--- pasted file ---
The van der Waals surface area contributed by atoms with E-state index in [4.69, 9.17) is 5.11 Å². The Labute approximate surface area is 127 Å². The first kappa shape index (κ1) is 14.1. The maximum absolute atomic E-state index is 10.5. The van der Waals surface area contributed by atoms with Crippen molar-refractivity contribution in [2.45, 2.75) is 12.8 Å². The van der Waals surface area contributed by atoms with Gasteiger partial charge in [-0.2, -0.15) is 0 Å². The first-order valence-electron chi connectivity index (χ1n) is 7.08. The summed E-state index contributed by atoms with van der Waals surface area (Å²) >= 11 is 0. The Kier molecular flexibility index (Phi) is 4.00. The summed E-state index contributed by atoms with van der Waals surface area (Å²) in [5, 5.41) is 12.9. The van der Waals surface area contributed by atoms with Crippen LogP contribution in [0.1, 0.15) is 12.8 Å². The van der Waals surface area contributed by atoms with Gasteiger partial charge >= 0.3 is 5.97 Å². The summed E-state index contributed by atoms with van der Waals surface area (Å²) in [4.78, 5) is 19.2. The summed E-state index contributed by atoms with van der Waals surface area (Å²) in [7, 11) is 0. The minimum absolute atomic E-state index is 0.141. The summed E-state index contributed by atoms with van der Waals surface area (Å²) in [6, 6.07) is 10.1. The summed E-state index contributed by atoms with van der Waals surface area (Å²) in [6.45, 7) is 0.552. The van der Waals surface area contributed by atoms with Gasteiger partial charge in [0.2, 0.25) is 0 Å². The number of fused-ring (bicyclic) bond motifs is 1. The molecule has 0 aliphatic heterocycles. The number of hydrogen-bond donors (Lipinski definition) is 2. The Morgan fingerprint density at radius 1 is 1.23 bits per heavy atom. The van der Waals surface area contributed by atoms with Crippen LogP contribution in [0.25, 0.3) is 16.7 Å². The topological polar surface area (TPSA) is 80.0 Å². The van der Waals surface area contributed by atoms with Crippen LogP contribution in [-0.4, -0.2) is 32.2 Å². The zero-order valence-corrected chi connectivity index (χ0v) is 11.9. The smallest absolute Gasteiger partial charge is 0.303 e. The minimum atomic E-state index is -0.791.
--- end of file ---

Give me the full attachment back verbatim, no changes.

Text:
The van der Waals surface area contributed by atoms with E-state index in [4.69, 9.17) is 5.11 Å². The Labute approximate surface area is 127 Å². The first kappa shape index (κ1) is 14.1. The maximum absolute atomic E-state index is 10.5. The van der Waals surface area contributed by atoms with Crippen molar-refractivity contribution in [2.45, 2.75) is 12.8 Å². The van der Waals surface area contributed by atoms with Gasteiger partial charge in [-0.2, -0.15) is 0 Å². The first-order valence-electron chi connectivity index (χ1n) is 7.08. The summed E-state index contributed by atoms with van der Waals surface area (Å²) >= 11 is 0. The Kier molecular flexibility index (Phi) is 4.00. The summed E-state index contributed by atoms with van der Waals surface area (Å²) in [5, 5.41) is 12.9. The van der Waals surface area contributed by atoms with Crippen LogP contribution in [0.1, 0.15) is 12.8 Å². The van der Waals surface area contributed by atoms with Gasteiger partial charge >= 0.3 is 5.97 Å². The summed E-state index contributed by atoms with van der Waals surface area (Å²) in [4.78, 5) is 19.2. The summed E-state index contributed by atoms with van der Waals surface area (Å²) in [7, 11) is 0. The minimum absolute atomic E-state index is 0.141. The summed E-state index contributed by atoms with van der Waals surface area (Å²) in [6, 6.07) is 10.1. The summed E-state index contributed by atoms with van der Waals surface area (Å²) in [6.45, 7) is 0.552. The van der Waals surface area contributed by atoms with Gasteiger partial charge in [0.2, 0.25) is 0 Å². The number of fused-ring (bicyclic) bond motifs is 1. The molecule has 0 aliphatic heterocycles. The number of hydrogen-bond donors (Lipinski definition) is 2. The Morgan fingerprint density at radius 1 is 1.23 bits per heavy atom. The van der Waals surface area contributed by atoms with Crippen LogP contribution in [0.25, 0.3) is 16.7 Å². The topological polar surface area (TPSA) is 80.0 Å². The van der Waals surface area contributed by atoms with Crippen LogP contribution in [-0.4, -0.2) is 32.2 Å². The zero-order valence-corrected chi connectivity index (χ0v) is 11.9. The smallest absolute Gasteiger partial charge is 0.303 e. The minimum atomic E-state index is -0.791.